For more information on writing for publication see Guide to Academic and Scientific Publication: How To Get Your Writing Published in Scholarly Journals. Written by academic author, editor and proof-reader Dr Lina Olson, this book provides practical, detailed advice on various aspects of planning, preparing, submitting and revising articles for publication in scholarly journals.
Peer review process
Peer review is the evaluation of scientific, academic, or professional work by others working in the same field. Scholarly journals use peer review as a quality-control mechanism. Consequently, articles published in a peer reviewed journal have higher status than articles published in journals which do not use peer review.
- Editors normally screen submitted papers and those that do not meet the journal's basic criteria on subject (scope), length or formatting may be rejected without having been referred to peer reviewers. This information will be in the notes for contributors on the journal web page.
- Papers which pass the initial screening stage will be sent to two or more reviewers for appraisal. Generally, the reviewers are selected by the editor based on their expertise or knowledge of the content area. The outcome of the review will be communicated to the author by the editor.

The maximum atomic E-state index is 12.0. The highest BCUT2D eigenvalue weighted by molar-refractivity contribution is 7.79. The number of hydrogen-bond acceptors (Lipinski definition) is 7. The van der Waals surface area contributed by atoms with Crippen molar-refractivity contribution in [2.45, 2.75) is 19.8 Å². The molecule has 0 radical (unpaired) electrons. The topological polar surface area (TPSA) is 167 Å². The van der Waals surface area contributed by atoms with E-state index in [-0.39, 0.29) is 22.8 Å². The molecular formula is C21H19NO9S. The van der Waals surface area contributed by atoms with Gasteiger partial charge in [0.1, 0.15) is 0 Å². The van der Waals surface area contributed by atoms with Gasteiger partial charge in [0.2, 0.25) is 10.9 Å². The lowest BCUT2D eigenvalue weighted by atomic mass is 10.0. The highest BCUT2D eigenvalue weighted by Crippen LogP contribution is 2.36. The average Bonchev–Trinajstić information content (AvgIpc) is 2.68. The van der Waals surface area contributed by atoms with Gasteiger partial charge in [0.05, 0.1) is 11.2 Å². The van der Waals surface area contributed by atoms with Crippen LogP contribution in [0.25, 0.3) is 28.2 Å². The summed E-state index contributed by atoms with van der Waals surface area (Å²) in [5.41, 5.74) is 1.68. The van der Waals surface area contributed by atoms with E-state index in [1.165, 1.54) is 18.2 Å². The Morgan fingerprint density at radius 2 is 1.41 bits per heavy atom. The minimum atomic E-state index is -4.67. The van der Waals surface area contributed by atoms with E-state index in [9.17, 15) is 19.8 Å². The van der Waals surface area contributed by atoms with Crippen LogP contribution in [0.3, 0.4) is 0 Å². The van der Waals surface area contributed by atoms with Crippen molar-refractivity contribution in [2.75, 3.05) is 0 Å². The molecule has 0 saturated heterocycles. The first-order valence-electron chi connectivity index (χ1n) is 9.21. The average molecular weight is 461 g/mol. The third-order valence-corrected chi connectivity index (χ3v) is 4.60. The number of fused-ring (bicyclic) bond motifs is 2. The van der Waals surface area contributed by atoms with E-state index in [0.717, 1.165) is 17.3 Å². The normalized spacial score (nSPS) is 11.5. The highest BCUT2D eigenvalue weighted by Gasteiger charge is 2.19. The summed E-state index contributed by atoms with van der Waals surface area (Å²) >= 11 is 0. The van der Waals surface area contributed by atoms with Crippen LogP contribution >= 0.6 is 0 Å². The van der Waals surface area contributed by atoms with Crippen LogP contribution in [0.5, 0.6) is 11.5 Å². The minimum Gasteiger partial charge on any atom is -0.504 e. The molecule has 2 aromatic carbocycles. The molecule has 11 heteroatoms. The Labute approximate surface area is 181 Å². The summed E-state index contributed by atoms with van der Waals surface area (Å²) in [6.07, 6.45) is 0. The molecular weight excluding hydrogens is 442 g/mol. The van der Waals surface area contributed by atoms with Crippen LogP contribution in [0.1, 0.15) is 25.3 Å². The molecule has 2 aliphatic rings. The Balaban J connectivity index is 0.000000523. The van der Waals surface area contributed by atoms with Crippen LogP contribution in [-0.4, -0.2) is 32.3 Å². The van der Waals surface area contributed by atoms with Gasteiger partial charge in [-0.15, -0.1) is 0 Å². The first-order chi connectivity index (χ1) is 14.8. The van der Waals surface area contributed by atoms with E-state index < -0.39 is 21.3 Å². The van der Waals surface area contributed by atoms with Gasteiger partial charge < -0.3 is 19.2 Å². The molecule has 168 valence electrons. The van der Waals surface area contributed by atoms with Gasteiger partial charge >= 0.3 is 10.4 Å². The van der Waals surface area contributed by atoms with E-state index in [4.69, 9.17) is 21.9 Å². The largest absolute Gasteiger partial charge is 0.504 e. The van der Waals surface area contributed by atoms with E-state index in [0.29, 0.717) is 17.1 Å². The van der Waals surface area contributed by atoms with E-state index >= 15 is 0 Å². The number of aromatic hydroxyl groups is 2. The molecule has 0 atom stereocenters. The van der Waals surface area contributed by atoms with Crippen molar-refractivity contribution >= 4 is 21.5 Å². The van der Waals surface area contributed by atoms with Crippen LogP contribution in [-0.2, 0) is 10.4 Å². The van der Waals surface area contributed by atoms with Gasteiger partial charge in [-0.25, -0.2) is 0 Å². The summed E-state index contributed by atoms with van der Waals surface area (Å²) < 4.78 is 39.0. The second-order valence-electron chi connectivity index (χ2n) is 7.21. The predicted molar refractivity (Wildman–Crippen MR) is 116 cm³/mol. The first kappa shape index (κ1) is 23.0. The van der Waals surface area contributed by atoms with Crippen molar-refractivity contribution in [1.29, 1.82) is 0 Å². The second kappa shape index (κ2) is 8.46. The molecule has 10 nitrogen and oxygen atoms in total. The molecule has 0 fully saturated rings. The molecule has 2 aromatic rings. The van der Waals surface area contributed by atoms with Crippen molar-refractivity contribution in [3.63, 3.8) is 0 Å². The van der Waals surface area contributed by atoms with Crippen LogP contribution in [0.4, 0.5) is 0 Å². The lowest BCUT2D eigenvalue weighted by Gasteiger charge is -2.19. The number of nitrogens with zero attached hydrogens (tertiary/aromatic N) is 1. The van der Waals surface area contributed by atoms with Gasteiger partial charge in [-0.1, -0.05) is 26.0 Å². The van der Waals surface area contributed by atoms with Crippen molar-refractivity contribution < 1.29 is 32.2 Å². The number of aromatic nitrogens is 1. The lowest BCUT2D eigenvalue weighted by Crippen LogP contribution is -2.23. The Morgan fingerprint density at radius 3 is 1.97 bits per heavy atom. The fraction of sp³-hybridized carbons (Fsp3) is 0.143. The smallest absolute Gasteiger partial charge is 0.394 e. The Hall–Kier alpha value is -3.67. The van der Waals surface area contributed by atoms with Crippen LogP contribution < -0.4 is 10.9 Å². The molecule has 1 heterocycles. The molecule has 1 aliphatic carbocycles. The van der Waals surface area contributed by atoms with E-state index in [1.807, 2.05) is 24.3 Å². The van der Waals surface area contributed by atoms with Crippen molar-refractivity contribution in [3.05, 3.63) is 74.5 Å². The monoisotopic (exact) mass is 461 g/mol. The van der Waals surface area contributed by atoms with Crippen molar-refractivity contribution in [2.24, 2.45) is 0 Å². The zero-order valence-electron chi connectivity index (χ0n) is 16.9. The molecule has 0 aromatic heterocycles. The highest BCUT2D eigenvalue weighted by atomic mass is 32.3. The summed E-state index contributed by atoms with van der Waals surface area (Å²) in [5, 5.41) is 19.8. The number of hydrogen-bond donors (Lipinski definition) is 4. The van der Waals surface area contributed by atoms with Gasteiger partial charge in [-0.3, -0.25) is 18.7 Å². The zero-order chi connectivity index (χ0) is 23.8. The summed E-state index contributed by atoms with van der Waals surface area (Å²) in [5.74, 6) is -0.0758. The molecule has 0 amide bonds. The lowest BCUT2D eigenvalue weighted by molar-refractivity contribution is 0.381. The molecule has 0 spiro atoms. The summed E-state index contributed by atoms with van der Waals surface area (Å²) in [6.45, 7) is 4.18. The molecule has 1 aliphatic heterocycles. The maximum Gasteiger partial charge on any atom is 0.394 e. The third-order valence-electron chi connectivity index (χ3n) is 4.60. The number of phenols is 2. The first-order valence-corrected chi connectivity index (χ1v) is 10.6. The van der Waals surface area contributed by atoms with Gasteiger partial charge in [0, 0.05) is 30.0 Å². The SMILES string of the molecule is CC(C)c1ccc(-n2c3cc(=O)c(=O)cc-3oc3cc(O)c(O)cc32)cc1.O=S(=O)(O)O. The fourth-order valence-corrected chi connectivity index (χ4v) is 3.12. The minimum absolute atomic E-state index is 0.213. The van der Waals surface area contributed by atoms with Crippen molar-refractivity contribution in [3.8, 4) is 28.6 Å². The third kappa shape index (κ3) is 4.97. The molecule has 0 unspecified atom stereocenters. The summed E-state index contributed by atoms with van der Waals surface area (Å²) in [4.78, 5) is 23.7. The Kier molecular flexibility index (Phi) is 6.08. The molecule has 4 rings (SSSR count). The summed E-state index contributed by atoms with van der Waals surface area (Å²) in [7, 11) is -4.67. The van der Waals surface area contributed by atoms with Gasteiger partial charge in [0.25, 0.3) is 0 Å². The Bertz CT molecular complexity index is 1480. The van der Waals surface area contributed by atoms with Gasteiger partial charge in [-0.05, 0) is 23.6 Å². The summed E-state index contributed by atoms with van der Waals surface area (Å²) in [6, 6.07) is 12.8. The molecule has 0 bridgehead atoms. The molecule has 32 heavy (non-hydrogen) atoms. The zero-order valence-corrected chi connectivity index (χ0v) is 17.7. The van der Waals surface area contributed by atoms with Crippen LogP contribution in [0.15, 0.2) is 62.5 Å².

- Based on the reviewer reports, the paper may be rejected (with feedback), provisionally accepted for publication (if suggested revisions are made) or accepted for publication without revision (which is rare).
If you are not sure if a journal is peer reviewed, look at the section of the journal web page where information for authors is provided. Alternatively, search the Ulrichsweb Global Serials Directory database by the name of the journal. If there is a referee jersey symbol () in the 'Refereed' column it means the journal is peer reviewed.
If you're interested in being a peer reviewer, see Publons' Peer Review Resources. By creating a Publons profile (e.g. Adrian Barnett's profile) you can get credit for the reviews you've completed and attract the attention of journal editors looking for reviewers.
When a paper is accepted for publication, the author will generally be asked to sign a publishing agreement which outlines the rights and responsibilities of both parties (author and publisher). Publishing agreement terms vary between publishers and will also vary depending on the type of work being published (e.g. conference paper, journal article, book chapter or whole book).
- An agreement may involve granting the publisher a licence to publish or an assignment of copyright (which means the publisher owns the paper).
- It will define the rights (if any) which are retained by the author.
TIP: Always read the publishing agreement carefully before signing it. Authors may be subject to pre-existing funding agency or employer obligations or policies which are not consistent with the terms of a specific journal's publishing agreement. When this is the case, the author should request amended terms (by attaching an addendum) or look for a journal whose terms support the obligations. For summaries of publisher policies on open access, search the SherpaRoMEO database by journal name.